MSU a technology leader at Great Lakes Bioenergy Research Center

MSU emerges as technology leader at Great Lakes Bioenergy Research Center

It is no secret that our use of fossil fuels is damaging the planet. As scientists continue to search for alternative sources of energy to decrease our reliance on petroleum and petroleum-based products, Michigan State University (MSU) is leading the way in the development of biofuels and bioproducts through its ongoing research at the Great Lakes Bioenergy Research Center (GLBRC).

GLBRC, based at the University of Wisconsin–Madison, is one of four bioenergy research centers (BRC) funded by the U.S. Department of Energy and one of only two at universities. Now in its 17th year, GLBRC focuses on creating bioproducts and biofuels that are economically viable and environmentally sustainable.

With over 20 MSU faculty members conducting Agricultural Biotechnology (AgBio) research for GLBRC, MSU is the center’s most significant collaborator in using sustainable cropping systems to enable a new generation of biorefineries and bioproducts.

Petroleum-based products like plastic, polyester, and petroleum gas are used in every part of our daily lives. But, bioproducts can replace petroleum-based products used by industries like pharmaceuticals, construction, automotive, cosmetics, and many more.  At the same time, biofuels have the potential to play a vital role in replacing fossil fuels to meet some of our energy needs.

“It’s true that most people don’t think much about biofuels or realize how many things are made out of plastics or petroleum-based products,” said Julia Miller, AgBio Technology Manager with MSU Technologies, the technology transfer office of MSU. “But industry is very cognizant of the fact that conventional fuels are limited, and given the growing awareness of climate change, the public, too, is beginning to pay more attention to the need for alternative sources of energy that don’t add to the amount of greenhouse gases that are building in the atmosphere.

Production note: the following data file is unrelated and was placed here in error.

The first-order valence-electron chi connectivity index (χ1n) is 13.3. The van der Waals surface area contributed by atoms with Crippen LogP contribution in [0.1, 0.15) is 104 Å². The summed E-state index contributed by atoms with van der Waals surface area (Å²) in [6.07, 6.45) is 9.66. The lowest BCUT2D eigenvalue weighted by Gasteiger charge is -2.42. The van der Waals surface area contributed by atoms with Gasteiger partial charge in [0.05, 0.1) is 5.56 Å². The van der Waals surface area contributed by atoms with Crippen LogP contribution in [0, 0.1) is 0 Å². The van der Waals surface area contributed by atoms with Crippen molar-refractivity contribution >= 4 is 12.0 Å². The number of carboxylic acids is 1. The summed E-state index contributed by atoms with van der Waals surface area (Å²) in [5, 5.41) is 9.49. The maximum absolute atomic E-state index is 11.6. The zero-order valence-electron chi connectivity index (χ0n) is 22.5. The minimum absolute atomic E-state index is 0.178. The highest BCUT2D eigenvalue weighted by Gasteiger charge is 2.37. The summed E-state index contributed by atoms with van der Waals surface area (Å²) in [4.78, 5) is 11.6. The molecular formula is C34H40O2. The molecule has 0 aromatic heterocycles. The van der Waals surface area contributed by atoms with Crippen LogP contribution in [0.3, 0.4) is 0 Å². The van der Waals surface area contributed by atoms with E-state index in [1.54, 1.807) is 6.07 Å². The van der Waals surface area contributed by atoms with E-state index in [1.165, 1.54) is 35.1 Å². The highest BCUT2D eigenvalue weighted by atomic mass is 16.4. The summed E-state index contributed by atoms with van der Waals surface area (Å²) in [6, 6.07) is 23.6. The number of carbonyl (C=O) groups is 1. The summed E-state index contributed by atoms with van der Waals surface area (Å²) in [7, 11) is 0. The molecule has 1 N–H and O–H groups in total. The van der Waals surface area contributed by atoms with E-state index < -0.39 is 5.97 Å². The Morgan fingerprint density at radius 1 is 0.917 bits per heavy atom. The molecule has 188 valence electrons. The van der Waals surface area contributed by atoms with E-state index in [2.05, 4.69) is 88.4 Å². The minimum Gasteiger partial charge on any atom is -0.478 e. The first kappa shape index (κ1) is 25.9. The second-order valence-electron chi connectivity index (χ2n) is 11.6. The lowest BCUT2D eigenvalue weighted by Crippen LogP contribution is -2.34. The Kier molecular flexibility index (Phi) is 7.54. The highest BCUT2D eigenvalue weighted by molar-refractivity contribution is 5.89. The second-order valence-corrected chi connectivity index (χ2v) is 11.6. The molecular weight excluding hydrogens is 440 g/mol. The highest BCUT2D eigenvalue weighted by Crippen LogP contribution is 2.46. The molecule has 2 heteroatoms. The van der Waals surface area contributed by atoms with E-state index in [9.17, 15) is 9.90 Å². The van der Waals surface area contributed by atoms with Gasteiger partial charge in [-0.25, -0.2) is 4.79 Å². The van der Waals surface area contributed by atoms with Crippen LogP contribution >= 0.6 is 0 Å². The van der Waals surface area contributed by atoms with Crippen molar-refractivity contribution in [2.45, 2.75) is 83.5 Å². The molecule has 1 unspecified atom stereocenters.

“That’s why MSU’s collaboration with GLBRC is so important,” she emphasized, “because MSU focuses on how to support sustainable agriculture, and these crops grown using sustainable practices can be turned into different biofuels and bioproducts that are systematically integrated in ways that are good for the environment and our communities.”

How MSU contributes to GLBRC’s mission

According to GLBRC research coordinator Sarynna Lopez Meza, Ph.D., the main goal is to develop biofuels and bioproducts made from dedicated energy crops grown on marginal lands in order to bypass the “food vs. fuel” debate. In other words, scientists want to avoid the possibility of diverting productive farmland or crops for biofuel production to the detriment of the food supply.

“We focus on developing biofuels and products from the nonedible parts of plants,” she said. “We’ve learned that it’s more sustainable to grow these crops on lands that are not used for food crops, lands that maybe were overused for a while, that are coming out of a conservation program, or maybe lands where you cannot easily get tractors or other infrastructure, or even lands within a big agricultural area that are not as productive based on soil or shade or some other factor. You can see marginal lands all over the country where you could grow these dedicated energy crops that could be used for biofuels and bioproducts.”

In addition to the exceptional work performed by faculty members specializing in biological sciences, plant sciences, ecology, and agriculture, MSU has the distinct advantage of owning one of North America’s premier inland field stations. Located in Hickory Corners, MI, between Kalamazoo and Battle Creek, the W.K. Kellogg Biological Station (KBS) is MSU’s largest off-campus education complex where experimental fieldwork for GLBRC occurs.

“We have a giant area where we can grow a variety of plants and complete experiments on large tracts of land that can give us a lot of information,” said Lopez Meza. “Not just information about agricultural practices, but important data about the impact energy crops have on the water and the biodiversity – insects and butterflies, etc. – that provide services to our ecosystem. The Kellogg Bio Station has given GLBRC and MSU a big lead because we were the only ones that have had a huge sustainability component. We’re basically ten years ahead of the GLBRC’s other partners on that.”

MSU research teams focus on plant design and improvement in the lab, then examine and monitor the performance of these dedicated energy crops in the field over the long term.